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German 'debt clock' counts down for first time in 22 yrs

German debt clock counts down for first time in 22 yrs
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Berlin: A "debt clock" in Berlin, run by German tax lobbyists to shame the government into reining in spending, is falling for the first time in its 22-year history.
In a sign of Berlin's famously tight fiscal discipline, it shows public coffers moving into the black at a rate of 78 euros ($94) per second.
Granted, at this pace it would take some time –more than 800 years –for federal and state governments to pay off all of the massive two trillion euros ($2.4 trillion) they owe.
But the Federation of German Taxpayers (BdSt), the group that set up the digital clock, nonetheless hailed the turnaround as a good sign for Europe's biggest economy.
"Only recently the federal and state governments bore responsibility for this policy of piling up debt," said its president Reiner Holznagel in a statement.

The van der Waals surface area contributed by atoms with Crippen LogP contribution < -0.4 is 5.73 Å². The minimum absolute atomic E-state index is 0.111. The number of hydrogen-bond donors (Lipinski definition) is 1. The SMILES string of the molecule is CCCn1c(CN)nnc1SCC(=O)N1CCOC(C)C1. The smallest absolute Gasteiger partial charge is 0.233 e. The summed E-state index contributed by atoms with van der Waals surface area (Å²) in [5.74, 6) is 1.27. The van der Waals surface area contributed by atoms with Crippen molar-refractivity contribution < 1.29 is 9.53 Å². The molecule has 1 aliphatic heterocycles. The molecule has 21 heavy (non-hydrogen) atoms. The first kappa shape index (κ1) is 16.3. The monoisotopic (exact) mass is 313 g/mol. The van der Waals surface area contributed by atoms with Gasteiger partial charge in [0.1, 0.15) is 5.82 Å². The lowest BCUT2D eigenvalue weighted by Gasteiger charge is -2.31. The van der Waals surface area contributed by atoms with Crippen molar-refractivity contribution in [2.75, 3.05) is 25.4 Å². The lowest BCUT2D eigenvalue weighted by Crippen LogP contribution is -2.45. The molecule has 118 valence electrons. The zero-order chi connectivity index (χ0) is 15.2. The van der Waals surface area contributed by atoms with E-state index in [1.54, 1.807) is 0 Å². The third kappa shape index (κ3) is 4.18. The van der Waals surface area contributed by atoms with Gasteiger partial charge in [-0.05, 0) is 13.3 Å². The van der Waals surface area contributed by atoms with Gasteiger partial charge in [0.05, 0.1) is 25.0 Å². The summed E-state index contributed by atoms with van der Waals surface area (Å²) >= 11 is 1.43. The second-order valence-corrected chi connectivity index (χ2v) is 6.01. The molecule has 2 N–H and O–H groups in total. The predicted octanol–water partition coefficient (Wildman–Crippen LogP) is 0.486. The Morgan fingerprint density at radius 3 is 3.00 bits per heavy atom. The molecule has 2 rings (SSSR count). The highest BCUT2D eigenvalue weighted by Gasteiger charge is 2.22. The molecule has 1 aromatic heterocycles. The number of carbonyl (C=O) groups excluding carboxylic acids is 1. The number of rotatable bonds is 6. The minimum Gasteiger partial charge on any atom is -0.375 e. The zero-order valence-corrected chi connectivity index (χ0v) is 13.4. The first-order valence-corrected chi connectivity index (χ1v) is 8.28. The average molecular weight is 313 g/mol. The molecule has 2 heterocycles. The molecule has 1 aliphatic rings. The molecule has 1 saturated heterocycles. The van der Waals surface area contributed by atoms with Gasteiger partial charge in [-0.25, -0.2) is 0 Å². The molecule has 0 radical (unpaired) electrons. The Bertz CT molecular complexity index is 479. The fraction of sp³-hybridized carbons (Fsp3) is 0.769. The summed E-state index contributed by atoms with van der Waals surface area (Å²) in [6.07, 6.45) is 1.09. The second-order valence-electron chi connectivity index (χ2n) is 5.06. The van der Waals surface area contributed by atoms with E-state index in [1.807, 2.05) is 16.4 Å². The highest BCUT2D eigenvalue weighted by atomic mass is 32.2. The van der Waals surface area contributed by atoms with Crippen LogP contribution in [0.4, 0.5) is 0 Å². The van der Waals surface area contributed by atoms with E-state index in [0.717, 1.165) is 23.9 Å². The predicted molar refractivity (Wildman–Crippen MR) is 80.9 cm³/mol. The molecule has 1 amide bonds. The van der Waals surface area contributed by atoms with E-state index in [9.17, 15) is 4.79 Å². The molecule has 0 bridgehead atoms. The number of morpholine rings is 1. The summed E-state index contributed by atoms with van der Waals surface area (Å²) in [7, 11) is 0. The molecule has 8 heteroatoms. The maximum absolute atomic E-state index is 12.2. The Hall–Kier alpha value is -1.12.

"This policy that harms future generations has fortunately now been stopped."
Debt levels have in fact been falling since 2013 to around 23,827 euros per person now.
But Holznagel said the effect would only be reflected in national and regional budgets from this year.
The BdSt, famous for its annual "black book" listing absurd or questionable uses of public funds, set up the clock at the entrance to its central Berlin headquarters in 1995.
German Chancellor Angela Merkel and her fierce former finance minister Wolfgang Schaeuble enshrined balancing the books –a goal known as the "black zero" –at the heart of their programme from 2014.
In fact, the country has in recent years booked budget surpluses running into billions.
The bonanza is expected to continue over the four years ahead to the tune of 30 billion euros according to Peter Altmaier, Merkel's factotum now running the finance ministry.
As coalition talks with the Social Democrats get under way, politicians see the cash as an opportunity to lavish gifts on their bases in the form of tax cuts, higher spending or public investments.
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